The government plans to provide stock options to Air India staff after sale of its 76 per cent stake in the debt-laden airline, a senior official said. Besides, Air India would divest 100 per cent stake in Air India Express and 50 per cent shareholding in AISATS, an equal joint venture with Singapore-based SATS. This means such an airline will effectively hold 38.76% in Air India as the government will be retaining a 24% stake in the airline.
The 85-year-old Air India is also a flag carrier with strong global brand recognition and is "extremely well placed to tap the world's largest aviation market growing at 18 per cent plus rate", it says.
According to the bid document, the selected bidder would need to retain its stake in Air India and management control of the airline for at least three years.
Further, the new owners of Air India would immediately get a 12.2% domestic market share and a 10.37% share of India's worldwide air traffic market.
El AL claims that allowing Air India to fly in using that airspace when they can not violates the 1944 Convention on International Civil Aviation, as well as promises that the Israeli government made to ensure "sound and fair competition" when El Al was privatized by the Israeli government in 1994.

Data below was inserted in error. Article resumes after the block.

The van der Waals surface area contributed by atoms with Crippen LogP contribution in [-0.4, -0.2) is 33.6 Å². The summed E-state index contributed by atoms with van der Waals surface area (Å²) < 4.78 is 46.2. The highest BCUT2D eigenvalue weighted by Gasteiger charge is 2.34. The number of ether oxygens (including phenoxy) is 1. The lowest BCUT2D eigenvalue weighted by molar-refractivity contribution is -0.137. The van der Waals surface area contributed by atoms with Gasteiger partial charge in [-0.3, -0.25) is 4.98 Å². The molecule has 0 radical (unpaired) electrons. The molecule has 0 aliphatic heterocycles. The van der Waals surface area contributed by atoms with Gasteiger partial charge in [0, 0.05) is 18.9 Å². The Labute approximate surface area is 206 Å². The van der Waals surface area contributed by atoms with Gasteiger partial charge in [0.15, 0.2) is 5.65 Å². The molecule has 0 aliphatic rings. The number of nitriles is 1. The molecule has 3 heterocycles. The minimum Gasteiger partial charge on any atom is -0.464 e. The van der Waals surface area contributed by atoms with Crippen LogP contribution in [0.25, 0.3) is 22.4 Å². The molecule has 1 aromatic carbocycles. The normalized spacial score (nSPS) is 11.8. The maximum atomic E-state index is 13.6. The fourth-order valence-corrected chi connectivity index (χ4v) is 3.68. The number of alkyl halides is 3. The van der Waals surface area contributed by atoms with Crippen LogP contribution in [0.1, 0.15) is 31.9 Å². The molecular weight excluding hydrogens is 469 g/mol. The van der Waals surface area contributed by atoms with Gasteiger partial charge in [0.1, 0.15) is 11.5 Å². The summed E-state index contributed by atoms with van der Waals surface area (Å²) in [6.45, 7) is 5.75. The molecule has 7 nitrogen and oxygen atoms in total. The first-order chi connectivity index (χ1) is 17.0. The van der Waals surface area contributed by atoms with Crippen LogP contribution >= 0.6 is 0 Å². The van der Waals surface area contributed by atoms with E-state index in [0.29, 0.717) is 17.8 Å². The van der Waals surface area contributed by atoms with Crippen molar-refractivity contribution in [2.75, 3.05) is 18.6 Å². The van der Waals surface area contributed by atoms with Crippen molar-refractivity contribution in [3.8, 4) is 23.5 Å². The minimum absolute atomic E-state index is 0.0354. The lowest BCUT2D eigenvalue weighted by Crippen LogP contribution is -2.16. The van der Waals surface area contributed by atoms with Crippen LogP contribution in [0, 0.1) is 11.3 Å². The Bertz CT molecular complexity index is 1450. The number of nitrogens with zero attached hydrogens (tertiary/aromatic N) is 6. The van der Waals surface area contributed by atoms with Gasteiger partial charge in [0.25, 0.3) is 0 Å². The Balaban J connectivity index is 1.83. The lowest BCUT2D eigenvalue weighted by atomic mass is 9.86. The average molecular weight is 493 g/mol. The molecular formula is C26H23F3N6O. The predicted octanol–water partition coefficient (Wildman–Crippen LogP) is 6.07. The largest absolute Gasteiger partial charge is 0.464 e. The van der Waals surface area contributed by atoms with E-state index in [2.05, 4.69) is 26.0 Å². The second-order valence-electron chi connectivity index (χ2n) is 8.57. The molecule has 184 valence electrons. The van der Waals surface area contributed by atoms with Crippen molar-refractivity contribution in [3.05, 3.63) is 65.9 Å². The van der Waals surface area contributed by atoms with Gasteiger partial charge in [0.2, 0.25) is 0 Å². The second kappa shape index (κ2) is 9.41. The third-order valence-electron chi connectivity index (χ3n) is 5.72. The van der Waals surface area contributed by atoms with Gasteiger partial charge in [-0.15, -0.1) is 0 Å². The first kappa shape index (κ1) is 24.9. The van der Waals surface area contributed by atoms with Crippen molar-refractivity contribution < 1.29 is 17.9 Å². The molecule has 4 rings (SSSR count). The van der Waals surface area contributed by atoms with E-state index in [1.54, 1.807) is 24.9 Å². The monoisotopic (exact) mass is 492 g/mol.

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While he's not particularly watching it closely for the moment, ANZ's Chinese desk is very focused on it, he said. To attract greater trade participation, Beijing plans to exempt foreign traders and organizations from income tax.
The Air India disinvestment transaction will involve Air India, its low-priced arm Air India Express and Air India SATS Airport Services Pvt Ltd.
"I'm sorry to read in the media about the government inviting expression of interest for selling Air India, the jewel of our nation".
Accordingly, one of the four entities will include Air India, its budget subsidiary Air India Express and gateway services and food solutions units AI-SATS. "The passengers were offloaded to carry out the security drills", Deputy Commissioner of Police Sanjay Bhatia said. However, if a domestic airline partners with others to form a consortium, then the profitability requirement will not disqualify such a bid as long as other members of the consortium are profitable.
Given the salt-to-software conglomerate's desperation to be India's No. 1 steelmaker-it seems to have overpaid for bankrupt mills- it's unclear Tata would want to take on another big deal so soon.